Constant SAD versus Constant SSD Techniques
Constant Source Surface Distance techniques
Kilovoltage machines are typically fixed and therefore treatment is based using a constant source – surface distance (SSD). SSD calculations use percentage depth dose curves and are easier to measure in a phantom. With more modern treatments using multiple fields, the use of a constant SSD technique leads to frequent patient repositioning between treatments.
Constant Source Axial Distance techniques (isocentric)
Modern linear accelerators have an isocentre that the machine rotates around. Rather than repositioning the patient for every beam, the constant SAD technique (or isocentric technique) uses the same distance from the beam source to the isocentre.
This leads to problems in dose calculation, percentage depth dose calculations are based on a certain source surface distance. This may be overcome by the use of tissue-air, tissue-phantom or tissue-maximum ratios, which adjust dose based on the depth within the patient and not on the source surface distance.
Parallel Opposed Fields
Parallel opposed fields are the simplest technique when using multiple fields. By aiming the two beams along the same axis, the dose fall off in one will be compensated for by the increased dose in the other.
Parallel fields are limited by the high dose to all structures within the two fields. Patients with a large thickness require use of higher energy beams and may have higher ‘hot spots’ in the superficial regions. This is due to a shallow zmax where the highest dose is deposited. It is also important to treat both fields on the same day rather than alternating on a daily basis, due to normal tissue damage when the latter method is used.
The use of multiple fields (over two) accomplishes the goals of minimising dose to critical structures while maintaining sufficient dose on the target volume. Each beam may be modified by using different beam energies, weighting of the beam relative to others and the use of beam modifiers. Modern treatment planning systems are able to quickly calculate dose distributions when using multiple beams.
Older arc therapy involves the machine rotating about the patient (or the patient rotating through a fixed beam) whilst the treatment beam remains on. It provided no added benefit in most cases over standard multiple fields and has been superseded by conformal radiotherapy.
It may be used when the target volume is small, located within a cylindrical part of the body, and close to the isocentre of the beam.
Intensity Modulated Arc Therapy has become possible with the advent of multi-leaf collimators, improved quality assurance and improved computing. With this technique, as the beam rotates around the patient, the leaves of the MLC alter the intensity of the beam as desired. This produces the benefits of IMRT with the added benefit of increased speed of treatment delivery, at times faster than conformal 3D treatments.
Three dimensional conformal radiotherapy (3DCRT)
This technique involves using three dimensional anatomical information combined with dose distributions that conform to the target volume. It has become possible to achieve this technique in the last decade of the 20th century with advances in imaging (CT scanning), development of computers capable of processing multiple irregular treatment fields (treatment planning systems) and production of newer linear accelerators with multi-leaf collimators.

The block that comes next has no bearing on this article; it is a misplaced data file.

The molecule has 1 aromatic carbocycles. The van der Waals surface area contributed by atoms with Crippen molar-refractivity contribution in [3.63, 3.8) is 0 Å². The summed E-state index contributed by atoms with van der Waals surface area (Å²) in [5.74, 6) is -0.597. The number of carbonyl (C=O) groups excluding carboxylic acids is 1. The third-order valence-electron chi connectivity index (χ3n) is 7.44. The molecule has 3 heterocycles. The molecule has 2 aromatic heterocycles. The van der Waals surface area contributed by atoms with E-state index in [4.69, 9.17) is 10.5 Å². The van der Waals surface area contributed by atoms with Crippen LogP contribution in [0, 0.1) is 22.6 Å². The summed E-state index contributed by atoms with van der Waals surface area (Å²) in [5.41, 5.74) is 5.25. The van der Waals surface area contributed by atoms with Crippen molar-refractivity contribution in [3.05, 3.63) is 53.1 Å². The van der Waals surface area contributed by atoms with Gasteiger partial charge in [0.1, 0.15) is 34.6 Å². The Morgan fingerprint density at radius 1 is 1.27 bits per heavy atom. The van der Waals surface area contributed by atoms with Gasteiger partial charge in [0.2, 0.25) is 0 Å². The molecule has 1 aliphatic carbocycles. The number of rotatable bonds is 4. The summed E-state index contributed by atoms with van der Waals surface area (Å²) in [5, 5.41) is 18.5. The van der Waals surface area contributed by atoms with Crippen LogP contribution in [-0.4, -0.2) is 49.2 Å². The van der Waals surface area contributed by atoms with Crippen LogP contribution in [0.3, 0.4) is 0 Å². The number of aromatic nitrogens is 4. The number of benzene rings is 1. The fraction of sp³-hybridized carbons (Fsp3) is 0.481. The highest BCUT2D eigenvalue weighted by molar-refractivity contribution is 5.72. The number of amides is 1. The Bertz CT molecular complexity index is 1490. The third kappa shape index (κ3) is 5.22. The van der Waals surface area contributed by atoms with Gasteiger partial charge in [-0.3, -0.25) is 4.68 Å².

Acquiring patient data
Image data is acquired through a three-dimensional imaging device. Either CT or MRI may be used, although CT is typically acquired faster and with less artefact due to patient movement. CT also provides information on electron density. Transverse slices should be a short distance from each other, typically 2 or 3 mm. This allows visualisation of anatomy in any plane, and creation of digitally reconstructed radiographs.
Image registration usually involves the fusion of a CT with an MRI data set. MRI provides better discrimination of different soft tissues, especially in the brain and pelvis, and fusion allows these structures to be viewed accurately in the treatment planning system.
Transfer to Treatment Planning System
Image segmentation is the process by which different anatomical structures are contoured in the treatment planning system. This is vital for determining the GTV / CTV / PTV and organs at risk, for beam shaping and for dose-volume histogram creation.
Delineation of the GTV and various expansions should be done by the radiation oncologist as it involves a combination of clinical judgement as well as the imaging itself.
Beam aperture design is the process of designating beam direction and beam apertures. Image segmentation allows the planner to visualised the target and organs at risk from multiple angles (beam’s eye views) to determine the best arrangement and blocking of beams.
The use of multiple beams is simplified with the use of the treatment planning system, contoured structures and ease of beam design. Multiple beams spread dose outside of the PTV and allow for more variety in beam energies.
The use of a treatment planning system allows for rapid assessment of a plan. Isodose curves are generated in the treatment planning system and are easily viewed alongside the target volumes and organs at risk. A computer can rapidly calculate a dose volume histogram to show the dose in both organs at risk and the target volume.
08: Photon Beam Radiotherapy
- 8.1 - Cobalt 60 Teletherapy
- 8.2 - Measurement Of Photon Beams
- 8.3 - Photon Beam Dose Distribution
- 8.4 - Photon Beam Modification
- 8.5 - Photon Beam Treatment Techniques
- 8.6 - Photon Beam Calculations